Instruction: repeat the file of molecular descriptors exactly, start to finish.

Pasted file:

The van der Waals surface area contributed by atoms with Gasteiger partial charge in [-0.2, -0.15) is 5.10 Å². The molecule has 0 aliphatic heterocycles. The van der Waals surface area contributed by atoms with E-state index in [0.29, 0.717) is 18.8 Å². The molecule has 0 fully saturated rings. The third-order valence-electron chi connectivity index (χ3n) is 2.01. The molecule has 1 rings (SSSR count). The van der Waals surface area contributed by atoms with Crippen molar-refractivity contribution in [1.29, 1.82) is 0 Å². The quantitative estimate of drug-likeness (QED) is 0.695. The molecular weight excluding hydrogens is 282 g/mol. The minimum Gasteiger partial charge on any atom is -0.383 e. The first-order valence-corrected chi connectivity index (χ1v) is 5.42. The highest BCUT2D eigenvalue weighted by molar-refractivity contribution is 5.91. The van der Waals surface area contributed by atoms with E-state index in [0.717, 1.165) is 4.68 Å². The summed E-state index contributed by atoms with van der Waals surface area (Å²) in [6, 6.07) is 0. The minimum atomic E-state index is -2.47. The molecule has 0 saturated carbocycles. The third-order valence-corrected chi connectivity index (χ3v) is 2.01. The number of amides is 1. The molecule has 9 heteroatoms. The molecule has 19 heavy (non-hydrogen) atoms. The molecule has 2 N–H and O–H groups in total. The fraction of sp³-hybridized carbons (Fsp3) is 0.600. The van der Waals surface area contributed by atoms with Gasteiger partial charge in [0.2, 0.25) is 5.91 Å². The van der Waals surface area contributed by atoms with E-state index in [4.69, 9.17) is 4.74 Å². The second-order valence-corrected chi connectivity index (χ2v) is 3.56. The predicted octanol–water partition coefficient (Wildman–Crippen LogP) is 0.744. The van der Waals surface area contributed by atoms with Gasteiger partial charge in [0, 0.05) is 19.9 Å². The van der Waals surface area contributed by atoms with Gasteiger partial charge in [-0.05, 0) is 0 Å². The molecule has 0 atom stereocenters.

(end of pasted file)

The van der Waals surface area contributed by atoms with Gasteiger partial charge in [-0.2, -0.15) is 5.10 Å². The molecule has 0 aliphatic heterocycles. The van der Waals surface area contributed by atoms with E-state index in [0.29, 0.717) is 18.8 Å². The molecule has 0 fully saturated rings. The third-order valence-electron chi connectivity index (χ3n) is 2.01. The molecule has 1 rings (SSSR count). The van der Waals surface area contributed by atoms with Crippen molar-refractivity contribution in [1.29, 1.82) is 0 Å². The quantitative estimate of drug-likeness (QED) is 0.695. The molecular weight excluding hydrogens is 282 g/mol. The minimum Gasteiger partial charge on any atom is -0.383 e. The first-order valence-corrected chi connectivity index (χ1v) is 5.42. The highest BCUT2D eigenvalue weighted by molar-refractivity contribution is 5.91. The van der Waals surface area contributed by atoms with E-state index in [0.717, 1.165) is 4.68 Å². The summed E-state index contributed by atoms with van der Waals surface area (Å²) in [6, 6.07) is 0. The minimum atomic E-state index is -2.47. The molecule has 0 saturated carbocycles. The third-order valence-corrected chi connectivity index (χ3v) is 2.01. The number of amides is 1. The molecule has 9 heteroatoms. The molecule has 19 heavy (non-hydrogen) atoms. The molecule has 2 N–H and O–H groups in total. The fraction of sp³-hybridized carbons (Fsp3) is 0.600. The van der Waals surface area contributed by atoms with Gasteiger partial charge in [0.2, 0.25) is 5.91 Å². The van der Waals surface area contributed by atoms with E-state index in [4.69, 9.17) is 4.74 Å². The second-order valence-corrected chi connectivity index (χ2v) is 3.56. The predicted octanol–water partition coefficient (Wildman–Crippen LogP) is 0.744. The van der Waals surface area contributed by atoms with Gasteiger partial charge in [0, 0.05) is 19.9 Å². The van der Waals surface area contributed by atoms with Gasteiger partial charge in [-0.05, 0) is 0 Å². The molecule has 0 atom stereocenters.